Muka Kingdoms: Breakout (World 1) [Jr727holst]

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From the creative brilliance that brought you (in this iteration of Atmosphir anyways) Death’s Demise and Misty Caverns comes the oft underrated Jr727holst, a designer who likes to make you weep with intermediate challenges bordering on advanced to expert insanity. Cleverly hidden items and environmental puzzles, well-crafted environments and detailed verandas, and heinously hideous and insidious puzzles and hazardous-to-your-health gameplay are all staples in Jr727’s daily Atmosphir diet. Be sure to check out other levels reviewed here, but for now let’s get this one underway.

First things first, I played Muka Kingdoms: Breakout (World 1) quite awhile ago and beat it despite the often clever confusion and intermediate combat and puzzle challenges that it presents players, quite diabolically with. I did not however play it again to beat it after the leaderboards were reworked to show completion of levels, so forgive me for that. I did replay it earlier to look at a few finer points of the gameplay for my review, but not really for any sense of completion or to better that score at all. The scenery in the level actually feels like what I imagine some slightly off the beaten path derelict muka fortress prison thingimajig would feel like- complete with devilish spikes, platforming scenarios, and a plethora of inmates and corrupt bureaucratic guards wandering about. All of which will kill you of course, yet somehow doesn’t become incredibly frustrating despite adding to both the intensity of the level itself and the environment.

I always enjoy Jr’s use of the rotation tools in designs and Muka Kingdoms is no exception. Tiles and blocks are littered around about as realistically as can be in a cartoonish game such as Atmosphir, and the atmosphere itself is tense and realistic, reminiscent of what I imagine a hostile alien prison world/tower thing would be. I’ve always enjoyed this sense of randomness in these levels, and I think the duality in the clever use and reuse of design and objects as well as the backtracking already required throughout the level when triggering platforms or solving specific puzzles is a wonderful addition to that.

The combat in Atmosphir has always been more hit and miss than most elements, as it’s largely always been a “pay to win” sort of scenario in that the better weapons and tools will ultimately always prove whether you win and triumph or whether you’re poorly equipped and die a sloppy death a multitude of times. So if you’re going to play this level, you should know that while enemies are realistically powered in terms of health, you’ll want to be fairly well equipped with strong or rapidly slashing melee weapons with good radial damage (such as the ban hammer or the Anubis sword) due to the fact that small enemies will swarm and larger ones deal out heavier damage totals. Aside from the obvious frustrations there, the combat is never the most difficult part in this level, except nearer towards the end of your escape for reasons that become obvious should you play the level in its entirety. However, also in regards to that factor, players start the level with twenty lives and although there are plenty of traps and platforming segments throughout, even players who aren’t entirely confident in their own abilities should only lose at most fifty percent of those.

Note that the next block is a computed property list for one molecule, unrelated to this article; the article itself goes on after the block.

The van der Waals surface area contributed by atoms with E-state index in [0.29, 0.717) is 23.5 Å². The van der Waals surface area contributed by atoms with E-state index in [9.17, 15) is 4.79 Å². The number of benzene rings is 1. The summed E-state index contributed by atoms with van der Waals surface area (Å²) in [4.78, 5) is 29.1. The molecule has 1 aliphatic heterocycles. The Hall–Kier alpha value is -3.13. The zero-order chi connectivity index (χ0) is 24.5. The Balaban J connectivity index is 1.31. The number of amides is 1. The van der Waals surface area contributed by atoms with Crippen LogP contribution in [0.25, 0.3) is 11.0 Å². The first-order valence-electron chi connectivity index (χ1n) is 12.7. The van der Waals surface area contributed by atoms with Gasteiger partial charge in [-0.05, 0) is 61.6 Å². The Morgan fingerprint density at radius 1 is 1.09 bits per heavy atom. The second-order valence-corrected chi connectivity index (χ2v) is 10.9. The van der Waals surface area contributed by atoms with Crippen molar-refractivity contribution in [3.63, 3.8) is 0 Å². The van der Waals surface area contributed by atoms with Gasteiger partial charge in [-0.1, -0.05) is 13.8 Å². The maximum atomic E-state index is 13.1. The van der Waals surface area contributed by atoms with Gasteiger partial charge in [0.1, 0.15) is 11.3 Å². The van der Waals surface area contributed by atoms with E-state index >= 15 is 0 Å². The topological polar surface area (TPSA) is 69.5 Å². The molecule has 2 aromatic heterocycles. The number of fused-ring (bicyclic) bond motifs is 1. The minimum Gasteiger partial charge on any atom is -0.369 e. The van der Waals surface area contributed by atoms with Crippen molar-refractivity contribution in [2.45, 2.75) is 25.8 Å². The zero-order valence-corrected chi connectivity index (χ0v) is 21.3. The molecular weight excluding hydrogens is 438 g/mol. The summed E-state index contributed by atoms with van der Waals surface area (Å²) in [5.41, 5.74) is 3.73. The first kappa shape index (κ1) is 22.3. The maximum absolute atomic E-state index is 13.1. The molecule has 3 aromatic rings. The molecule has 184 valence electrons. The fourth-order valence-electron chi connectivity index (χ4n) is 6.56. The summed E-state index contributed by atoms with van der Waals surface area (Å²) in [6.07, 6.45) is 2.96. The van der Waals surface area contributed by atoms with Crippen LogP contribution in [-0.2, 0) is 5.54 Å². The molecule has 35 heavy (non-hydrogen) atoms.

The gameplay itself resides solely within a massive tower with good use of long distance fog, meaning you can’t spot specific items from halfway across the map but then you also can see a good ways up to get a hint at what’s coming next or where to go. There are a few design curveballs along the way such as the expected use of muka platforms and boxes throughout, which can sometimes be a bore or a chore in levels requiring you to ledgehang onto them. This is mostly mitigated by stone ledges placed along the outsides of the platforms but there are other instances where you will still make an otherwise easy leap and fall halfway down the level thanks to the muka platform sucking or being glitchy as well. This isn’t a design flaw so much as it is a game flaw in itself, so it detracts only a little bit from the overall experience.

I enjoyed the challenges presented within this level and while it isn’t a small or large level, but resides somewhere in the happy medium between the two, the tower prison leaves me eager to return to similar worlds in the future. The gameplay featured a few simple to intermediate puzzles and a plethora of intermediate to advanced hazards and challenges. There are plenty of enemies but not all of which you have to defeat, skipping over the monotony that is combat in Atmosphir. There are some hidden treasures added for leaderboard potential and plenty of lives to differentiate who the good and the great players around are. You have about thirty minutes to complete the level but don’t think that it’ll take you any less than ten to fifteen of those, even if you know exactly what you’re doing. There is plenty of backtracking to do and I’m sure even if you make no mistakes whatsoever you’ll have to cautiously check your surroundings for treasure and enemies as you go. All in all, Muka Kingdoms: Breakout (World 1) is an entertaining and memorable experience, even with slight frustrations.

Pros: Environmental Design, Hazards, Backtracking

Cons: Ledgehanging Unreliability, Extended Periods of Combat

Play Browser Score: 4 Stars, Intermediate

Official Rating: 8.75/10.0

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